What Happens If You Disagree with Your Insurance Adjuster?
Resolving Your Property Damage Disputes with Your Insurance Company
When homeowners or business owners suffer property damage from a disaster such as a hurricane, tornado, or a hail storm, they may disagree with their insurance companies about how much damage occurred as a result of the disaster. What should a property owner do when the insurance company thinks that the disaster caused $20,000 worth of damage and the homeowner thinks that the disaster caused $50,000 worth of damage? What should the homeowner do if the insurance adjuster states that you need 10 roofing squares to repair your roof and you believe that it will take 25 or even 30 squares to repair the damaged roof? Or that you think the roof should be replaced and the insurance claims adjuster thinks that the roof can be repaired? In these instances, it is fair to say that the property owner has a dispute with the insurance company? What are your options?
Why Do Damage Estimates of Claims Adjusters Sometimes Differ from Yours?
First, it is important to understand why the dispute arose? Perhaps the insurance claims adjuster does not understand the full extent of your damages. Or the claims adjuster may have performed a quick assessment without considering all of your damages. Or you may have discovered additional damages after the insurance adjuster’s first assessment of your damages.
It is important to understand that a property owner can disagree with their insurance adjuster. It happens. People see things differently. After all, you are concerned with getting the maximum recovery possible for your property damages. And the insurance adjuster may have interests that are different from yours. Remember, the insurance claims adjuster is employed by the insurance company, and thus, will work to further the insurance company’s best interests, not yours.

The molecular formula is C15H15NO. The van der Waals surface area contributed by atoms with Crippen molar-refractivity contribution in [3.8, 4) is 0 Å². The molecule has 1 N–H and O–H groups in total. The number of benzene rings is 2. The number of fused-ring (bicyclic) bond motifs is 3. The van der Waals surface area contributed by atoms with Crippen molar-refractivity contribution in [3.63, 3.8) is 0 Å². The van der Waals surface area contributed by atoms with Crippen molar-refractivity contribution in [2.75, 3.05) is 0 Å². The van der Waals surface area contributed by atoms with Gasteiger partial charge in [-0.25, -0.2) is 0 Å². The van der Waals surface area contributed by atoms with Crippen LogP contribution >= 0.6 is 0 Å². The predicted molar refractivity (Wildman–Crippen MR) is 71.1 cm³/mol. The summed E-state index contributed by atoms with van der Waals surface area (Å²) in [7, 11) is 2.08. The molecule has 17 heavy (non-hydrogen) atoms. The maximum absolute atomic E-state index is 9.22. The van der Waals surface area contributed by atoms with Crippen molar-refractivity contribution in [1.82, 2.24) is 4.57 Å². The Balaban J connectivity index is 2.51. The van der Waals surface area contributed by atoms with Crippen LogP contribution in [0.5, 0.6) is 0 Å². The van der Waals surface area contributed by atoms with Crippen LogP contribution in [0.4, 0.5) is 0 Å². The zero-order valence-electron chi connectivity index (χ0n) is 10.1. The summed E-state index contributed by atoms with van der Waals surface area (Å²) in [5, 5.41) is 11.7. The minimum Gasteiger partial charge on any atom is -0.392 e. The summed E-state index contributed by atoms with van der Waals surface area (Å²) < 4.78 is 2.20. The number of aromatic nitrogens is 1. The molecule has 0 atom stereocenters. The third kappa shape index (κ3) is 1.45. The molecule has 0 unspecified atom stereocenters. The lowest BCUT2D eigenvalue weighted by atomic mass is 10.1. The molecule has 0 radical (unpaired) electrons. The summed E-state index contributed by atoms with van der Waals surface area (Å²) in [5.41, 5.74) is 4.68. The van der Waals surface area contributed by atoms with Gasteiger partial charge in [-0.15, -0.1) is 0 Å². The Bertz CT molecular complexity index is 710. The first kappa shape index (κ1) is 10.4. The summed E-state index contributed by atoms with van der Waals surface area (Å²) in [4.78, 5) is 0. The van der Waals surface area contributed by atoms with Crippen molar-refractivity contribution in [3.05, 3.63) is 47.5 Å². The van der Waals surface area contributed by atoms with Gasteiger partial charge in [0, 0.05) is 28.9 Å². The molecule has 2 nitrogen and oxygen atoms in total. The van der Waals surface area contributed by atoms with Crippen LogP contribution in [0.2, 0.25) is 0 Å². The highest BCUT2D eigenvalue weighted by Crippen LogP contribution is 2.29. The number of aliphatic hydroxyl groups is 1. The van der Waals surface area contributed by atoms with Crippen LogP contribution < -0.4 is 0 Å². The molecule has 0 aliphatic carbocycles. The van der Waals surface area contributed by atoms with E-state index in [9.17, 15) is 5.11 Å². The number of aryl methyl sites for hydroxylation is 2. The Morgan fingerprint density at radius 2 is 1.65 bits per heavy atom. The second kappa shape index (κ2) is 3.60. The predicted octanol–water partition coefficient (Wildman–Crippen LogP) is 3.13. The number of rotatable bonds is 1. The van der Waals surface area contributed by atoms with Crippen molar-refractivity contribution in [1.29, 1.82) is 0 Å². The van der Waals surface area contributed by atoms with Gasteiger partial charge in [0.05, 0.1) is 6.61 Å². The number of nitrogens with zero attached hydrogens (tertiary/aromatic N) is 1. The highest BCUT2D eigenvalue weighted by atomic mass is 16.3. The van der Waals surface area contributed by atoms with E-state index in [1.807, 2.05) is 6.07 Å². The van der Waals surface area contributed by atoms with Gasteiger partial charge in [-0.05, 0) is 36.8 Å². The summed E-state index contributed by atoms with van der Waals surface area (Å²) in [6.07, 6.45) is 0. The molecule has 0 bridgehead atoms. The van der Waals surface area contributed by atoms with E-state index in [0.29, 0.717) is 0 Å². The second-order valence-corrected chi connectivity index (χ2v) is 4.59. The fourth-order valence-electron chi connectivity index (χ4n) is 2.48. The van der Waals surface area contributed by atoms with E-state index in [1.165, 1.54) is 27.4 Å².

What are the Property Owner’s Options When They Disagree with the Insurance Claims Adjuster?
After the insurance claims adjuster has inspected your property, they will usually send you a report of their assessment of damages including the deductible and amount payable to you for the loss. Consider this information a first offer, because it is just that. This report may also contain various adjustments based on the type of policy or the type of coverage that you purchased from the insurance company. If you agree with the assessment of damage and coverage after reviewing the report, you might wish to
accept the offer, get the damages repaired, and move on with your life.
On the other hand, if you disagree with the estimates contained in the report, you might consider contacting an experience lawyer who handles these types of cases if you do not feel comfortable negotiating with the insurance adjuster.
How the Appraisal Process in Insurance Contracts Works
When the insurance company and the property owner disagree over the amount of damages or the scope of damages, you or the insurance company can invoke the appraisal clause in the insurance contract. The appraisal process simply means that you and the insurance company will be getting a neutral third party who will render a professional opinion on the value of the loss. Your lawyer will work with the insurance company in choosing another person who has no interest in the matter to determine